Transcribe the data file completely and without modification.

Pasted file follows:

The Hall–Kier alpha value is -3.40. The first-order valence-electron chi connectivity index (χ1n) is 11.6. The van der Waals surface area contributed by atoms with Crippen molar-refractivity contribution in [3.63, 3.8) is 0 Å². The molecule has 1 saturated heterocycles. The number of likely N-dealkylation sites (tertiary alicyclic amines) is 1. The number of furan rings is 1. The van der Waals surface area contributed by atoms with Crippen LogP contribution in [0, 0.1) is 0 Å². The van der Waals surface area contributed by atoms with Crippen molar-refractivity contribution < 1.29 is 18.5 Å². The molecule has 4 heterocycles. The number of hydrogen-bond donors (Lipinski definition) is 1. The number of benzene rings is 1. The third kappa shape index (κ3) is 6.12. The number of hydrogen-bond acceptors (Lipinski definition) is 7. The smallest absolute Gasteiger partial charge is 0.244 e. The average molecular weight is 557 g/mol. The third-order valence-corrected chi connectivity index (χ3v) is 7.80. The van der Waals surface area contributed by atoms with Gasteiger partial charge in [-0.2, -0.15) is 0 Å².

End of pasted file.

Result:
The Hall–Kier alpha value is -3.40. The first-order valence-electron chi connectivity index (χ1n) is 11.6. The van der Waals surface area contributed by atoms with Crippen molar-refractivity contribution in [3.63, 3.8) is 0 Å². The molecule has 1 saturated heterocycles. The number of likely N-dealkylation sites (tertiary alicyclic amines) is 1. The number of furan rings is 1. The van der Waals surface area contributed by atoms with Crippen LogP contribution in [0, 0.1) is 0 Å². The van der Waals surface area contributed by atoms with Crippen molar-refractivity contribution < 1.29 is 18.5 Å². The molecule has 4 heterocycles. The number of hydrogen-bond donors (Lipinski definition) is 1. The number of benzene rings is 1. The third kappa shape index (κ3) is 6.12. The number of hydrogen-bond acceptors (Lipinski definition) is 7. The smallest absolute Gasteiger partial charge is 0.244 e. The average molecular weight is 557 g/mol. The third-order valence-corrected chi connectivity index (χ3v) is 7.80. The van der Waals surface area contributed by atoms with Gasteiger partial charge in [-0.2, -0.15) is 0 Å².